Tuesday, September 29, 2015

Week 6 readings

In or Week 6 readings I find it very encouraging that someone has echoed how I feel about reading in a professional  setting. Bhuel begins to talk about his wide scope of reading and how that has not only made him a well-rounded person but also a deeper thinker and better scholars. In concordance with the author teachers do have the solemn right to not only develop and push these children to read every day and read a broad range of material. This creates an increased sense of scholastic achievement that can be carried with students beyond the traditional school setting. He then states that students who develop this love for reading and feel a part of the classroom reading community achieve higher. 

I also appreciate Bhuel's recognition of the literacy pyramid. The first tier is often what teachers expect students to operate in   early elementary school. Students learn buzz words ,and early sentence syntax .It is expected that children learn at this stage how to being to  construct their own thoughts not to read for deeper understanding or application. Yet in subjects other than reading and history students seem to be stuck in this stage and develop a hate for  longer word problems or in depth science problems. This prevents students from growing to the intermediate stage where their brains become a melting pot of knowledge. Reading doesn’t just become something you have to do but what to do and enjoy  this translates into a deeper thirst to apply the things that are being learned to ones surroundings. In the final model the students mostly found in middle and high school begin the process of disciplinary reading.  I see this often with my Bailey middle school students I teach for my student teaching and are further shown by my students at the THRUST after school program. Unfortunately students very early will figure out what subject they like and read everything there is to know about it and feel accomplished in their knowledge of it. Yet they  neglect their weaknesses because the subjects aren't very enjoyable to them and they feel uncomfortable showing this weakness in the classroom .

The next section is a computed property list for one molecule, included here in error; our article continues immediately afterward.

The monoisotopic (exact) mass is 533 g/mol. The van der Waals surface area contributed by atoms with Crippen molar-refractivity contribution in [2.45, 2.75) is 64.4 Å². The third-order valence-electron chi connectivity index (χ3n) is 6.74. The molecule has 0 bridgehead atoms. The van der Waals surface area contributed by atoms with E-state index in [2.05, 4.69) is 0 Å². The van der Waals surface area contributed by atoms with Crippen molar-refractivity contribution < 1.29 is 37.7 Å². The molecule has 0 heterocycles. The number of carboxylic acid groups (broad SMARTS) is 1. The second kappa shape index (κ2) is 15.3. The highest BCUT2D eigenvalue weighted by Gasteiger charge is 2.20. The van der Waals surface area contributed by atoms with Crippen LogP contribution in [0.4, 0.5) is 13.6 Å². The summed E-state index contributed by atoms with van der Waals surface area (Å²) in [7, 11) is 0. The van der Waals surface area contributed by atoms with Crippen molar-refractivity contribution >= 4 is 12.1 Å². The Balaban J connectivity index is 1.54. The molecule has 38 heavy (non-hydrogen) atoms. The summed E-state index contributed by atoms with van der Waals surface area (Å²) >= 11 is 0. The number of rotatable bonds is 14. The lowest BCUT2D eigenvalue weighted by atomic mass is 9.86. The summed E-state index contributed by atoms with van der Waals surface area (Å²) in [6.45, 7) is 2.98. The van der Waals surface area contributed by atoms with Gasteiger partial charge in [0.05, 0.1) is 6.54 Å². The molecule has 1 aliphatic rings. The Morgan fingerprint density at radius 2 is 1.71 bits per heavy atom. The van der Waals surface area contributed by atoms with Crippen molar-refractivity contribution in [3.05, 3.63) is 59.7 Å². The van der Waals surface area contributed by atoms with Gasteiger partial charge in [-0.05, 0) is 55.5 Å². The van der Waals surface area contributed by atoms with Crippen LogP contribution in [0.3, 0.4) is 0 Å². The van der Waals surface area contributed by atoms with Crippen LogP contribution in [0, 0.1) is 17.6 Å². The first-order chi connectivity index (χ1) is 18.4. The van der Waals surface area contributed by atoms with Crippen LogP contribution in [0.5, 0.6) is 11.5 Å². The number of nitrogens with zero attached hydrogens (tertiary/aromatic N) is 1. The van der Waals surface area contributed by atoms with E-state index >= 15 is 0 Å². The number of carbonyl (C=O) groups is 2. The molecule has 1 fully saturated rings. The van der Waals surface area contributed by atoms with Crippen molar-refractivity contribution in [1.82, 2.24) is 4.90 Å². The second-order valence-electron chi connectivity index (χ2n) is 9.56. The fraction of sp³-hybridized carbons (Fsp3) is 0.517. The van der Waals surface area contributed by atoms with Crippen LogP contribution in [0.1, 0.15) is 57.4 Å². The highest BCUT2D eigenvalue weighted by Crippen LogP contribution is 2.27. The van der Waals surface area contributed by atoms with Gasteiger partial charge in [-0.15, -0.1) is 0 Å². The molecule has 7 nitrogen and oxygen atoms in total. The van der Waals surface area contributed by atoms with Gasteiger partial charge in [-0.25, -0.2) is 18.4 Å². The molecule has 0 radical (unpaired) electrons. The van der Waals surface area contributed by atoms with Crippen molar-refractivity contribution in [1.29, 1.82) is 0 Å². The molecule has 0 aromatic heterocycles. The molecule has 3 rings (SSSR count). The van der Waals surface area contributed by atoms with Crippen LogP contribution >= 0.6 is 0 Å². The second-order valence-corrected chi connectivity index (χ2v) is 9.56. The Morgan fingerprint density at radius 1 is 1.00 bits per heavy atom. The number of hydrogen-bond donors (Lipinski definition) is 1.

Bhuel incorporates a model that can be very helpful in this arena. Figure 1.13 provides students with a physical skills diagnostic. Students can use this checklist throughout the year in order to chart where they are, currently and where they want to be. Teachers as Bhuel  states can use this to incorporate fun readings from all different disciplines that can boost the child's confidence in the topics they do not enjoy as much .
This correlates  very well to my interview topic on Thursday 10/01/15. While biology is a great topic for me I don't believe its the highest on the list for a high school junior. Yet through a fun and interactive reading  and deep applicable questions  genetic replication can be reinforced in a way previously not thought off by this student. Once the barrier of interest is peaked the vacuum that is  the I cant I wont I don't like statement becomes an inspiring How does this affect me? How can I further research this topic ? Where can I find more information?  question that students continue to chase and build apron.

1 comment:

  1. I like your comment about interest. How can we as teachers help generate the interest necessary to read and comprehend scientific texts?